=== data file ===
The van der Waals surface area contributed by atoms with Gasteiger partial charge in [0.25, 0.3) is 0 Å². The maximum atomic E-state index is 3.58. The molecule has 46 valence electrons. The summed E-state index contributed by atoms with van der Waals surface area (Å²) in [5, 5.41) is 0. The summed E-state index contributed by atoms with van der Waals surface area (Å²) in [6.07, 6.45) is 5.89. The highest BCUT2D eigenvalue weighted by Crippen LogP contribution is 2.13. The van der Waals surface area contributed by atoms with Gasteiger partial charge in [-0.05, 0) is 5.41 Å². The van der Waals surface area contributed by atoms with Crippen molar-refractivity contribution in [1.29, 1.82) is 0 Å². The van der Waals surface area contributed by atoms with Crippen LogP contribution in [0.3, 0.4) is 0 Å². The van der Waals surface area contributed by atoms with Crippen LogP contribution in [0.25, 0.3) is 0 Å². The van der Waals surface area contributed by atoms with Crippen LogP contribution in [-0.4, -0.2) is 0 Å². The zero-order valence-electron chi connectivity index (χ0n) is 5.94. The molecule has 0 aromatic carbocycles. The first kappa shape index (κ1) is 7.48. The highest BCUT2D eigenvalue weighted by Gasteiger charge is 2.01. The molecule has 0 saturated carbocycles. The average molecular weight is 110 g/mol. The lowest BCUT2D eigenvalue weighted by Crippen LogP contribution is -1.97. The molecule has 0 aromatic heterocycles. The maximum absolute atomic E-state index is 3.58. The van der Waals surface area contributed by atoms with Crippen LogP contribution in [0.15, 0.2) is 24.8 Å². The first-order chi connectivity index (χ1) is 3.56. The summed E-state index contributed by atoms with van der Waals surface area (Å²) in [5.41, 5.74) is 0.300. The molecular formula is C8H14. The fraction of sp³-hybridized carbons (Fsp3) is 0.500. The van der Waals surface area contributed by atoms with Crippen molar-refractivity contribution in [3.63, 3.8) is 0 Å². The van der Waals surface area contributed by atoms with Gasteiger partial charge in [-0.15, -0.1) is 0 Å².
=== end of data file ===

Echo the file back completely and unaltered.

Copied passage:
The van der Waals surface area contributed by atoms with Gasteiger partial charge in [0.25, 0.3) is 0 Å². The maximum atomic E-state index is 3.58. The molecule has 46 valence electrons. The summed E-state index contributed by atoms with van der Waals surface area (Å²) in [5, 5.41) is 0. The summed E-state index contributed by atoms with van der Waals surface area (Å²) in [6.07, 6.45) is 5.89. The highest BCUT2D eigenvalue weighted by Crippen LogP contribution is 2.13. The van der Waals surface area contributed by atoms with Gasteiger partial charge in [-0.05, 0) is 5.41 Å². The van der Waals surface area contributed by atoms with Crippen molar-refractivity contribution in [1.29, 1.82) is 0 Å². The van der Waals surface area contributed by atoms with Crippen LogP contribution in [0.3, 0.4) is 0 Å². The van der Waals surface area contributed by atoms with Crippen LogP contribution in [0.25, 0.3) is 0 Å². The van der Waals surface area contributed by atoms with Crippen LogP contribution in [-0.4, -0.2) is 0 Å². The zero-order valence-electron chi connectivity index (χ0n) is 5.94. The molecule has 0 aromatic carbocycles. The first kappa shape index (κ1) is 7.48. The highest BCUT2D eigenvalue weighted by Gasteiger charge is 2.01. The molecule has 0 saturated carbocycles. The average molecular weight is 110 g/mol. The lowest BCUT2D eigenvalue weighted by Crippen LogP contribution is -1.97. The molecule has 0 aromatic heterocycles. The maximum absolute atomic E-state index is 3.58. The van der Waals surface area contributed by atoms with Crippen LogP contribution in [0.15, 0.2) is 24.8 Å². The first-order chi connectivity index (χ1) is 3.56. The summed E-state index contributed by atoms with van der Waals surface area (Å²) in [5.41, 5.74) is 0.300. The molecular formula is C8H14. The fraction of sp³-hybridized carbons (Fsp3) is 0.500. The van der Waals surface area contributed by atoms with Crippen molar-refractivity contribution in [3.63, 3.8) is 0 Å². The van der Waals surface area contributed by atoms with Gasteiger partial charge in [-0.15, -0.1) is 0 Å².